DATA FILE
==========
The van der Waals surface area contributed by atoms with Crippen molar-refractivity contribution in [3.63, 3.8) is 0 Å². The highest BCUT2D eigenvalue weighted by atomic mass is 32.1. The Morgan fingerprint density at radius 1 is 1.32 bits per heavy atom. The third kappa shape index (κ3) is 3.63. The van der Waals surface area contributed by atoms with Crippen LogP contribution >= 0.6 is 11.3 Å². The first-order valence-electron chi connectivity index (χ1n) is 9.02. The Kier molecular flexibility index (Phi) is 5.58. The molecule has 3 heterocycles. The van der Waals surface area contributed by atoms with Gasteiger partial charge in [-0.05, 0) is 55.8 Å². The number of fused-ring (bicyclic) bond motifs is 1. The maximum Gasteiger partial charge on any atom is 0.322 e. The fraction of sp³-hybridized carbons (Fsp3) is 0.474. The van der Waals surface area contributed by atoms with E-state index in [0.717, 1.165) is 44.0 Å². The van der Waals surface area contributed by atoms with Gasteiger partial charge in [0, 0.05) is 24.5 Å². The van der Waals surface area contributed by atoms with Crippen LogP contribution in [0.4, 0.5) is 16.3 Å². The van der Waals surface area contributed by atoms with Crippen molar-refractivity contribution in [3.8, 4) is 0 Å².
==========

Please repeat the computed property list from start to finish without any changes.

The van der Waals surface area contributed by atoms with Crippen molar-refractivity contribution in [3.63, 3.8) is 0 Å². The highest BCUT2D eigenvalue weighted by atomic mass is 32.1. The Morgan fingerprint density at radius 1 is 1.32 bits per heavy atom. The third kappa shape index (κ3) is 3.63. The van der Waals surface area contributed by atoms with Crippen LogP contribution >= 0.6 is 11.3 Å². The first-order valence-electron chi connectivity index (χ1n) is 9.02. The Kier molecular flexibility index (Phi) is 5.58. The molecule has 3 heterocycles. The van der Waals surface area contributed by atoms with Gasteiger partial charge in [-0.05, 0) is 55.8 Å². The number of fused-ring (bicyclic) bond motifs is 1. The maximum Gasteiger partial charge on any atom is 0.322 e. The fraction of sp³-hybridized carbons (Fsp3) is 0.474. The van der Waals surface area contributed by atoms with E-state index in [0.717, 1.165) is 44.0 Å². The van der Waals surface area contributed by atoms with Gasteiger partial charge in [0, 0.05) is 24.5 Å². The van der Waals surface area contributed by atoms with Crippen LogP contribution in [0.4, 0.5) is 16.3 Å². The van der Waals surface area contributed by atoms with Crippen molar-refractivity contribution in [3.8, 4) is 0 Å².